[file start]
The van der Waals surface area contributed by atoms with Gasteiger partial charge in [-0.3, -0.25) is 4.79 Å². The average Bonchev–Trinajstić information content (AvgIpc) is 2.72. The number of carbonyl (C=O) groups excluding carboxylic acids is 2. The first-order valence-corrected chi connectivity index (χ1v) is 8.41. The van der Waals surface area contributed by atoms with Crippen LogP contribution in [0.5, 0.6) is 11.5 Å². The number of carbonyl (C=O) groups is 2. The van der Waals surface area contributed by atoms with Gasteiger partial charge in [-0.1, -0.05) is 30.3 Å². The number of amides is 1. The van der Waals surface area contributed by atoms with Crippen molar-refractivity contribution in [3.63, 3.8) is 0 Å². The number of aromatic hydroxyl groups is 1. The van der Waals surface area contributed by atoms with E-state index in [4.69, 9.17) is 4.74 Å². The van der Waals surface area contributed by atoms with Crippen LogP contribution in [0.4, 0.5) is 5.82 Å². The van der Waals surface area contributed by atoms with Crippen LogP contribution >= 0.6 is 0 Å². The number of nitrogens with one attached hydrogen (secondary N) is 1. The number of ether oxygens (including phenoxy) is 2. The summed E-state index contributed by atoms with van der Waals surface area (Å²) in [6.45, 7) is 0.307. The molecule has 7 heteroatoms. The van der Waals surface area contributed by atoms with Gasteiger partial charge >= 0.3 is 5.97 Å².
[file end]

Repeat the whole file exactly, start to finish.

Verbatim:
The van der Waals surface area contributed by atoms with Gasteiger partial charge in [-0.3, -0.25) is 4.79 Å². The average Bonchev–Trinajstić information content (AvgIpc) is 2.72. The number of carbonyl (C=O) groups excluding carboxylic acids is 2. The first-order valence-corrected chi connectivity index (χ1v) is 8.41. The van der Waals surface area contributed by atoms with Crippen LogP contribution in [0.5, 0.6) is 11.5 Å². The number of carbonyl (C=O) groups is 2. The van der Waals surface area contributed by atoms with Gasteiger partial charge in [-0.1, -0.05) is 30.3 Å². The number of amides is 1. The van der Waals surface area contributed by atoms with Crippen molar-refractivity contribution in [3.63, 3.8) is 0 Å². The number of aromatic hydroxyl groups is 1. The van der Waals surface area contributed by atoms with E-state index in [4.69, 9.17) is 4.74 Å². The van der Waals surface area contributed by atoms with Crippen LogP contribution in [0.4, 0.5) is 5.82 Å². The van der Waals surface area contributed by atoms with Crippen LogP contribution >= 0.6 is 0 Å². The number of nitrogens with one attached hydrogen (secondary N) is 1. The number of ether oxygens (including phenoxy) is 2. The summed E-state index contributed by atoms with van der Waals surface area (Å²) in [6.45, 7) is 0.307. The molecule has 7 heteroatoms. The van der Waals surface area contributed by atoms with Gasteiger partial charge >= 0.3 is 5.97 Å².